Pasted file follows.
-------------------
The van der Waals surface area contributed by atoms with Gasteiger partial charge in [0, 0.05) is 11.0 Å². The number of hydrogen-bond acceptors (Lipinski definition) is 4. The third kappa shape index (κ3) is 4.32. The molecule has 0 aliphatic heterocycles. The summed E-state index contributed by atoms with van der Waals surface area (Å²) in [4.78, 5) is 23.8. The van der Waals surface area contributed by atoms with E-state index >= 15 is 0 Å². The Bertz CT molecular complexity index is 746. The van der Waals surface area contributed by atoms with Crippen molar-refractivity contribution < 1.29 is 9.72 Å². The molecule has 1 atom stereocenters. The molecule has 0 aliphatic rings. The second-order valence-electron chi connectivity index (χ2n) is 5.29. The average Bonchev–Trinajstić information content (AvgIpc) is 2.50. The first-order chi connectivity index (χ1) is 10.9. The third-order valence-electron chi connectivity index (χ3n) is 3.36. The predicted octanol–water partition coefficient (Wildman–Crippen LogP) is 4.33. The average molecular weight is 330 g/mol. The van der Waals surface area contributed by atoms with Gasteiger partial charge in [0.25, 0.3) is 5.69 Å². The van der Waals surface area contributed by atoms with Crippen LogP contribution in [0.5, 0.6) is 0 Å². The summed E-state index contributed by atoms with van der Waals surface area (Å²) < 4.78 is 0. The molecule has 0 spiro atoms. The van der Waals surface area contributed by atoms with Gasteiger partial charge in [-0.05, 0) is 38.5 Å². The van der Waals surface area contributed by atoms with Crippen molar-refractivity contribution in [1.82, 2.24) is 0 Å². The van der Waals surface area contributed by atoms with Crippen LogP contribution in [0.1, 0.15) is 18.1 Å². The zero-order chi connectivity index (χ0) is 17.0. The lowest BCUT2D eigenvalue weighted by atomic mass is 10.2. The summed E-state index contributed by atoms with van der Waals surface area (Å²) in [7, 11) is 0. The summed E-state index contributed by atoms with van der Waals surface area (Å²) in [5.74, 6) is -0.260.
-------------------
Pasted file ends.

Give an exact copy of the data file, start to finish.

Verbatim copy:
The van der Waals surface area contributed by atoms with Gasteiger partial charge in [0, 0.05) is 11.0 Å². The number of hydrogen-bond acceptors (Lipinski definition) is 4. The third kappa shape index (κ3) is 4.32. The molecule has 0 aliphatic heterocycles. The summed E-state index contributed by atoms with van der Waals surface area (Å²) in [4.78, 5) is 23.8. The van der Waals surface area contributed by atoms with E-state index >= 15 is 0 Å². The Bertz CT molecular complexity index is 746. The van der Waals surface area contributed by atoms with Crippen molar-refractivity contribution < 1.29 is 9.72 Å². The molecule has 1 atom stereocenters. The molecule has 0 aliphatic rings. The second-order valence-electron chi connectivity index (χ2n) is 5.29. The average Bonchev–Trinajstić information content (AvgIpc) is 2.50. The first-order chi connectivity index (χ1) is 10.9. The third-order valence-electron chi connectivity index (χ3n) is 3.36. The predicted octanol–water partition coefficient (Wildman–Crippen LogP) is 4.33. The average molecular weight is 330 g/mol. The van der Waals surface area contributed by atoms with Gasteiger partial charge in [0.25, 0.3) is 5.69 Å². The van der Waals surface area contributed by atoms with Crippen LogP contribution in [0.5, 0.6) is 0 Å². The summed E-state index contributed by atoms with van der Waals surface area (Å²) < 4.78 is 0. The molecule has 0 spiro atoms. The van der Waals surface area contributed by atoms with Gasteiger partial charge in [-0.05, 0) is 38.5 Å². The van der Waals surface area contributed by atoms with Crippen molar-refractivity contribution in [1.82, 2.24) is 0 Å². The van der Waals surface area contributed by atoms with Crippen LogP contribution in [0.1, 0.15) is 18.1 Å². The zero-order chi connectivity index (χ0) is 17.0. The lowest BCUT2D eigenvalue weighted by atomic mass is 10.2. The summed E-state index contributed by atoms with van der Waals surface area (Å²) in [7, 11) is 0. The summed E-state index contributed by atoms with van der Waals surface area (Å²) in [5.74, 6) is -0.260.